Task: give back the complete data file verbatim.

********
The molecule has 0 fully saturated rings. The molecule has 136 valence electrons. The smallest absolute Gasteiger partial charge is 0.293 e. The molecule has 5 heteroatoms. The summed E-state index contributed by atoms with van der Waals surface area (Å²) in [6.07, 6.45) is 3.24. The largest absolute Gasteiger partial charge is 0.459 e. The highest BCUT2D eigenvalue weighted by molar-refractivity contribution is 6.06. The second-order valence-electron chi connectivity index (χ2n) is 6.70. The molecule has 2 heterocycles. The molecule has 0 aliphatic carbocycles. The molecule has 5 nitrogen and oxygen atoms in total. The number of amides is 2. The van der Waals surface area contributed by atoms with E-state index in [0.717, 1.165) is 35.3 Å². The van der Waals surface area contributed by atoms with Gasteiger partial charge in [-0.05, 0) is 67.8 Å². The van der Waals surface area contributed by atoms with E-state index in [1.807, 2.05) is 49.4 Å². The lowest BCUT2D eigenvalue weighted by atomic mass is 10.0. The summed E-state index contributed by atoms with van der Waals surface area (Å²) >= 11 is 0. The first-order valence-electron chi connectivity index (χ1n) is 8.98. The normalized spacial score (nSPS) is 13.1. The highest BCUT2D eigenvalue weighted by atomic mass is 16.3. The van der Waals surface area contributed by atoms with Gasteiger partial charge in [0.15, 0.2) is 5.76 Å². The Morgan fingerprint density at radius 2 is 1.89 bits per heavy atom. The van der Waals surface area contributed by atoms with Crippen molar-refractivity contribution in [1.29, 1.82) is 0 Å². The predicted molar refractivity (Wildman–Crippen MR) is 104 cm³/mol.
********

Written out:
The molecule has 0 fully saturated rings. The molecule has 136 valence electrons. The smallest absolute Gasteiger partial charge is 0.293 e. The molecule has 5 heteroatoms. The summed E-state index contributed by atoms with van der Waals surface area (Å²) in [6.07, 6.45) is 3.24. The largest absolute Gasteiger partial charge is 0.459 e. The highest BCUT2D eigenvalue weighted by molar-refractivity contribution is 6.06. The second-order valence-electron chi connectivity index (χ2n) is 6.70. The molecule has 2 heterocycles. The molecule has 0 aliphatic carbocycles. The molecule has 5 nitrogen and oxygen atoms in total. The number of amides is 2. The van der Waals surface area contributed by atoms with E-state index in [0.717, 1.165) is 35.3 Å². The van der Waals surface area contributed by atoms with Gasteiger partial charge in [-0.05, 0) is 67.8 Å². The van der Waals surface area contributed by atoms with E-state index in [1.807, 2.05) is 49.4 Å². The lowest BCUT2D eigenvalue weighted by atomic mass is 10.0. The summed E-state index contributed by atoms with van der Waals surface area (Å²) >= 11 is 0. The first-order valence-electron chi connectivity index (χ1n) is 8.98. The normalized spacial score (nSPS) is 13.1. The highest BCUT2D eigenvalue weighted by atomic mass is 16.3. The van der Waals surface area contributed by atoms with Gasteiger partial charge in [0.15, 0.2) is 5.76 Å². The Morgan fingerprint density at radius 2 is 1.89 bits per heavy atom. The van der Waals surface area contributed by atoms with Crippen molar-refractivity contribution in [1.29, 1.82) is 0 Å². The predicted molar refractivity (Wildman–Crippen MR) is 104 cm³/mol.